Serbia's Arrest of Last War-Crimes Fugitive Brings Europe Into View

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Politika Newspapers / Handout / Reuters

Goran Hadzic, a Croatian Serb wartime leader indicted for crimes against humanity during the 1991-95 Croatian war in seen this handout photo taken during his arrest in Fruska Gora national park, July 20, 2011

The arrest on Wednesday of Goran Hadzic, the last war-crimes suspect sought by the international court for the former Yugoslavia, sent two powerful messages. One signaled the near and natural end of the effort to bring justice to the victims of the Balkan wars of the 1990s. The other opened a new chapter for Serbia, a country eager to shed the burden of the crimes committed in its name.

It now seems clear that Hadzic, indicted for systematic murder and torture of Croatian civilians some 20 years ago, will be the last man to be tried by the International Criminal Tribunal for War Crimes in the former Yugoslavia (ICTY). He is charged with 14 counts of crimes against humanity which occurred during his reign as the political leader of Serbia's attempt to carve out a self-styled "republic" from Croatia in 1991.

So far, the Tribunal has indicted 161 people, most of them Serbs, for war crimes ranging from genocide to heavy breeches of the Geneva conventions. The majority have been convicted, and only a handful of trials are still unfolding, including that of Radovan Karadzic and Ratko Mladic, the architects of the Srebrenica massacre in 1995. However, Slobodan Milosevic, the mastermind of Yugoslavia's bloody breakup, evaded justice by dying of a heart attack during trial in 2005.

Now, with Hadzic finally in the dock, the ICTY may shut down in 2015 as scheduled, with no pending cases left behind. On Wednesday, Judge O-Gon Kwon, the acting head of the court, called the Hadzic arrest "a milestone in the tribunal's history."

But it's also a milestone in Serbia's history. When Milosevic was kicked out of power and delivered to The Hague over a decade ago, many assumed that Serbia's days as Europe's pariah were soon to be over. It turned out that ousting Milosevic was much easier than erasing his legacy, which included a corrupt political system coupled with virulent nationalism.

One of Serbia's main obstacles on the road to European Union membership — which all post-Milosevic governments vowed to aim for — was the apparent failure, through lack of will or competence, to arrest the fugitive war criminals. For more than a decade, people indicted for some of the worst imaginable crimes lived undisturbed among their fellow Serbs, while the authorities claimed they had no knowledge of their whereabouts. Fearing nationalist backlash, critics say, politicians were dragging their feet on making arrests. It's worth nothing that, unlike in the cases of Karadzic and Mladic, no protesters turned up on the streets after Hadzic's arrest. In 2006, the E.U. suspended accession talks with Serbia over its lack of cooperation with ICTY, and kept them frozen for more than a year.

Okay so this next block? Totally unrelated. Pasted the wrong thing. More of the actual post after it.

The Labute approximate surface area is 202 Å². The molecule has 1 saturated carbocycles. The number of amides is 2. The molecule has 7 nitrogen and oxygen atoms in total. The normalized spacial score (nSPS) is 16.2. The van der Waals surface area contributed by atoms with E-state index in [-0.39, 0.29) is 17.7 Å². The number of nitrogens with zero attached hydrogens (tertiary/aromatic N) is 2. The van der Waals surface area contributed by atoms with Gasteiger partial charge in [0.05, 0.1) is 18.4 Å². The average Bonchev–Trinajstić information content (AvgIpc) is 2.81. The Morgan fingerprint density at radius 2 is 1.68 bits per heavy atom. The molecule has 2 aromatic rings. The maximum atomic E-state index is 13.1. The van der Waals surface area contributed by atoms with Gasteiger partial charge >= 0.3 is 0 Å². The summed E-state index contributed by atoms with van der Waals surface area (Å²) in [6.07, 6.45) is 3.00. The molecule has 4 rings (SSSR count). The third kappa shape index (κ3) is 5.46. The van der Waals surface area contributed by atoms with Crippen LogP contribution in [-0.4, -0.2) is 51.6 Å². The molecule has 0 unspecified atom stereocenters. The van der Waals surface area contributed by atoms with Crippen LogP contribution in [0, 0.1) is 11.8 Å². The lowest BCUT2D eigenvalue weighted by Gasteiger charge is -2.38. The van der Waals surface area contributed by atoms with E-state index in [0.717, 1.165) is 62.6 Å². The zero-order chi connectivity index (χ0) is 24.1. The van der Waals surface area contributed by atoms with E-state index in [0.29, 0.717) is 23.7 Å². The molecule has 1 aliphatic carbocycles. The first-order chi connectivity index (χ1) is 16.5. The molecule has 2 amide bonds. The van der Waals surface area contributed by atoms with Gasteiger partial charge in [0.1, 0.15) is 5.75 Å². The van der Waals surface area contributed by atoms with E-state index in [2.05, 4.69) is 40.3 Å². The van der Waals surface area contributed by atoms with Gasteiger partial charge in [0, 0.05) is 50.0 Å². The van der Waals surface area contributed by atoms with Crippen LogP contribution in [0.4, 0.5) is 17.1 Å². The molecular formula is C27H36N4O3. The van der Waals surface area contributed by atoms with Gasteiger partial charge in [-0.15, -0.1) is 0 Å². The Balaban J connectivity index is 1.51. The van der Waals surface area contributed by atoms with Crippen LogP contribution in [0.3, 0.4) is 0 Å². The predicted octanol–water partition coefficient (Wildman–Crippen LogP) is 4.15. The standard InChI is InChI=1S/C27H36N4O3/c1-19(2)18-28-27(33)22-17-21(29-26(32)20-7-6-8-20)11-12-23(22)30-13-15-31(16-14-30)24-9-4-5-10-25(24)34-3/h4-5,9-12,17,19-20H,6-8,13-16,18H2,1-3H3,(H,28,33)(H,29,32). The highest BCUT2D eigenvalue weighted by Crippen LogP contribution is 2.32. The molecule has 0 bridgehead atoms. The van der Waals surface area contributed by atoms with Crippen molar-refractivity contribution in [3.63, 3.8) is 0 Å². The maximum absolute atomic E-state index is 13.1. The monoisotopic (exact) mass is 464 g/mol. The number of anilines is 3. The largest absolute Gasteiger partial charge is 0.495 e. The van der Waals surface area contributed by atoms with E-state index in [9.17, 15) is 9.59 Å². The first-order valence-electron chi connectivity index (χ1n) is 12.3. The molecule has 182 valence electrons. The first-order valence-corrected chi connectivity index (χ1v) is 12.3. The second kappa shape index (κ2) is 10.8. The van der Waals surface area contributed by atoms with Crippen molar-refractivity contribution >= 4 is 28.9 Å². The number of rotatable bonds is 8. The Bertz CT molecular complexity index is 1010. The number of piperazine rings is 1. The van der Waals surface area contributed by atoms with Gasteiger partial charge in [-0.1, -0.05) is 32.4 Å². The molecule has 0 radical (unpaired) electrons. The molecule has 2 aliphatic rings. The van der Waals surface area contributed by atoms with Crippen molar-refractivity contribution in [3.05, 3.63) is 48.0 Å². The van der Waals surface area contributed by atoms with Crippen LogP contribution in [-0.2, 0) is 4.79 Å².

This changed in 2008, when the Democratic Party, led by President Boris Tadic, took power. Like his predecessors, Tadic promised to tackle the issue of war-crimes fugitives, but many observers were skeptical. When Karadzic was arrested early in the new government's shift, there were off-the-record speculations that Serbian authorities were playing games by timing the arrests in order to maximize political profits. Those theories continued after the arrest of Mladic two months ago and Hadzic's arrest on Wednesday.

Speaking in a televised address delivered the same day, President Tadic dismissed such allegations as baseless, and also denied claims that the arrests were the result of pressure from the West, insisting that they were done out of the government's desire to contribute to Balkan reconciliation. "We do not respond well to pressure," he said.

Serbia is now much closer to getting its coveted status of candidate for E.U. membership, which is expected to be confirmed in October, and may even soon begin the negotiation process, which would put it on a firm track to Europe.

But another problem already looms: Kosovo, Serbia's breakaway province which declared independence in 2008 and is recognized by all of its neighbors (except Serbia) and most Western countries as a sovereign state. Serbia still claims Kosovo as its own territory, despite the fact that it is mostly populated by ethnic Albanians who would rather fight than return to Belgrade's rule. The talks on technical issues between Belgrade and Pristina, mediated by E.U.-appointed British diplomat Robert Cooper, collapsed earlier this week after some initial success.

A number of senior Western diplomats, including U.S. Undersecretary of State William Burnes, have already indicated that Serbia would not be able to join the E.U. unless it recognizes the loss of Kosovo. With the problem of war-crimes fugitives behind him, it is the issue of Kosovo that will test Tadic's claims about Serbia's sincerity toward improving regional relations, and its resistance to foreign pressure.